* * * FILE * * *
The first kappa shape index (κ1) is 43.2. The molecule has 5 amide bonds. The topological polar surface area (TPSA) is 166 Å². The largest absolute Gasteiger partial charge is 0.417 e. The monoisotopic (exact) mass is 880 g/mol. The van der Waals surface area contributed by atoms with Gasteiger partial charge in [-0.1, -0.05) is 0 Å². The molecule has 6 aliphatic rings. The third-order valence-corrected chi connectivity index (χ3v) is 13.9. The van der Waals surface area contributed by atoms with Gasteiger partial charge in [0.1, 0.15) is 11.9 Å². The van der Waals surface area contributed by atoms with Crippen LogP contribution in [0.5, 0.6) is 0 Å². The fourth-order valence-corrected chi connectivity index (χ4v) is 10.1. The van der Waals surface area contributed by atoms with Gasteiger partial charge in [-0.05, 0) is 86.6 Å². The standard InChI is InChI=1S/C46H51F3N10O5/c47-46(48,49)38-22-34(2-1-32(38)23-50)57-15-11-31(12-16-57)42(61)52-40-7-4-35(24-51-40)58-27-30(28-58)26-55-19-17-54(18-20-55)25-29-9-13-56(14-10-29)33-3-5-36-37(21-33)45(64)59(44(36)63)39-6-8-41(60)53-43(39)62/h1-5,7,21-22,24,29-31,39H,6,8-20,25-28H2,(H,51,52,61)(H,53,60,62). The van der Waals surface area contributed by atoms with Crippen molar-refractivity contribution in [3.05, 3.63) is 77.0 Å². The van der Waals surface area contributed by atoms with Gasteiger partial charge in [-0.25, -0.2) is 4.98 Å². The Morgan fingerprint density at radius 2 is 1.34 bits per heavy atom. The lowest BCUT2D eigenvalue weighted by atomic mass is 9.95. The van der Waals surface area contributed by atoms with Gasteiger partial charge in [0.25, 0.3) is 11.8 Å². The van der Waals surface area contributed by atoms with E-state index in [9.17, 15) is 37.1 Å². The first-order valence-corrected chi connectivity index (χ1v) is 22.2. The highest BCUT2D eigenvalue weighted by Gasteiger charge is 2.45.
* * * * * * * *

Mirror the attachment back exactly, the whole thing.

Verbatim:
The first kappa shape index (κ1) is 43.2. The molecule has 5 amide bonds. The topological polar surface area (TPSA) is 166 Å². The largest absolute Gasteiger partial charge is 0.417 e. The monoisotopic (exact) mass is 880 g/mol. The van der Waals surface area contributed by atoms with Gasteiger partial charge in [-0.1, -0.05) is 0 Å². The molecule has 6 aliphatic rings. The third-order valence-corrected chi connectivity index (χ3v) is 13.9. The van der Waals surface area contributed by atoms with Gasteiger partial charge in [0.1, 0.15) is 11.9 Å². The van der Waals surface area contributed by atoms with Crippen LogP contribution in [0.5, 0.6) is 0 Å². The fourth-order valence-corrected chi connectivity index (χ4v) is 10.1. The van der Waals surface area contributed by atoms with Gasteiger partial charge in [-0.05, 0) is 86.6 Å². The standard InChI is InChI=1S/C46H51F3N10O5/c47-46(48,49)38-22-34(2-1-32(38)23-50)57-15-11-31(12-16-57)42(61)52-40-7-4-35(24-51-40)58-27-30(28-58)26-55-19-17-54(18-20-55)25-29-9-13-56(14-10-29)33-3-5-36-37(21-33)45(64)59(44(36)63)39-6-8-41(60)53-43(39)62/h1-5,7,21-22,24,29-31,39H,6,8-20,25-28H2,(H,51,52,61)(H,53,60,62). The van der Waals surface area contributed by atoms with Crippen molar-refractivity contribution in [3.05, 3.63) is 77.0 Å². The van der Waals surface area contributed by atoms with Gasteiger partial charge in [-0.25, -0.2) is 4.98 Å². The Morgan fingerprint density at radius 2 is 1.34 bits per heavy atom. The lowest BCUT2D eigenvalue weighted by atomic mass is 9.95. The van der Waals surface area contributed by atoms with Gasteiger partial charge in [0.25, 0.3) is 11.8 Å². The van der Waals surface area contributed by atoms with E-state index in [9.17, 15) is 37.1 Å². The first-order valence-corrected chi connectivity index (χ1v) is 22.2. The highest BCUT2D eigenvalue weighted by Gasteiger charge is 2.45.